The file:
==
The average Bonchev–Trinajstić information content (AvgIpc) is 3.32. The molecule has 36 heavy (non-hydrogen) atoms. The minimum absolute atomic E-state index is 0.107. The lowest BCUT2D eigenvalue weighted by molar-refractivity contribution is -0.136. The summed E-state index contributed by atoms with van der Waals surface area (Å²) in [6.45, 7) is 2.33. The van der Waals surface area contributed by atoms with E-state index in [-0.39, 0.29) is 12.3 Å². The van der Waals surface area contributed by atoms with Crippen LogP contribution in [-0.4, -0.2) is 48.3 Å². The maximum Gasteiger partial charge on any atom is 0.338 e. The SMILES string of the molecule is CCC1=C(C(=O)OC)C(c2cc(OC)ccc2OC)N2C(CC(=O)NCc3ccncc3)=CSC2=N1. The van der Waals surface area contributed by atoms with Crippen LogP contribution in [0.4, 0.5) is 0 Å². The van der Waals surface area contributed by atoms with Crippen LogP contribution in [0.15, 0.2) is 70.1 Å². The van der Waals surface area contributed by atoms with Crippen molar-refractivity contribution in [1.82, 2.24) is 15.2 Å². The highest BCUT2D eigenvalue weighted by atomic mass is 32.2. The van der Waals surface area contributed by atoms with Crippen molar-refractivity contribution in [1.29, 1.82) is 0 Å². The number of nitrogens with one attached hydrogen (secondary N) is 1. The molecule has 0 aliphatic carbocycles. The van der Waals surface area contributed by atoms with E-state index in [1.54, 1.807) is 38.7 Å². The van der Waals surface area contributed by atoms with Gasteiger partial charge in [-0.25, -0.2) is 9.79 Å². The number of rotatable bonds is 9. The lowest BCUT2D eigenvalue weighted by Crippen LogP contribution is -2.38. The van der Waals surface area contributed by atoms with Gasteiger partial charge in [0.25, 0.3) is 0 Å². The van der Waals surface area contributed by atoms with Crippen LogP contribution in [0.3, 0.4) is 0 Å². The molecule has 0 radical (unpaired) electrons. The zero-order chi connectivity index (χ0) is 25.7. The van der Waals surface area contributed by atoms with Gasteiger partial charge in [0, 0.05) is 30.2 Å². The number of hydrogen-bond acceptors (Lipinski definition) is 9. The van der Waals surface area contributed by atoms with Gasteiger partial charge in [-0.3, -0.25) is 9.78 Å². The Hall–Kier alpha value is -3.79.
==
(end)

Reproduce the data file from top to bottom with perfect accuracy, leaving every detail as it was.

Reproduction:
The average Bonchev–Trinajstić information content (AvgIpc) is 3.32. The molecule has 36 heavy (non-hydrogen) atoms. The minimum absolute atomic E-state index is 0.107. The lowest BCUT2D eigenvalue weighted by molar-refractivity contribution is -0.136. The summed E-state index contributed by atoms with van der Waals surface area (Å²) in [6.45, 7) is 2.33. The van der Waals surface area contributed by atoms with E-state index in [-0.39, 0.29) is 12.3 Å². The van der Waals surface area contributed by atoms with Crippen LogP contribution in [-0.4, -0.2) is 48.3 Å². The maximum Gasteiger partial charge on any atom is 0.338 e. The SMILES string of the molecule is CCC1=C(C(=O)OC)C(c2cc(OC)ccc2OC)N2C(CC(=O)NCc3ccncc3)=CSC2=N1. The van der Waals surface area contributed by atoms with Crippen LogP contribution in [0.4, 0.5) is 0 Å². The van der Waals surface area contributed by atoms with Crippen LogP contribution in [0.15, 0.2) is 70.1 Å². The van der Waals surface area contributed by atoms with Crippen molar-refractivity contribution in [1.82, 2.24) is 15.2 Å². The highest BCUT2D eigenvalue weighted by atomic mass is 32.2. The van der Waals surface area contributed by atoms with Crippen molar-refractivity contribution in [1.29, 1.82) is 0 Å². The number of nitrogens with one attached hydrogen (secondary N) is 1. The molecule has 0 aliphatic carbocycles. The van der Waals surface area contributed by atoms with E-state index in [1.54, 1.807) is 38.7 Å². The van der Waals surface area contributed by atoms with Gasteiger partial charge in [-0.25, -0.2) is 9.79 Å². The number of rotatable bonds is 9. The lowest BCUT2D eigenvalue weighted by Crippen LogP contribution is -2.38. The van der Waals surface area contributed by atoms with Gasteiger partial charge in [0.25, 0.3) is 0 Å². The van der Waals surface area contributed by atoms with Crippen LogP contribution in [0.3, 0.4) is 0 Å². The molecule has 0 radical (unpaired) electrons. The zero-order chi connectivity index (χ0) is 25.7. The van der Waals surface area contributed by atoms with Gasteiger partial charge in [0, 0.05) is 30.2 Å². The number of hydrogen-bond acceptors (Lipinski definition) is 9. The van der Waals surface area contributed by atoms with Gasteiger partial charge in [-0.3, -0.25) is 9.78 Å². The Hall–Kier alpha value is -3.79.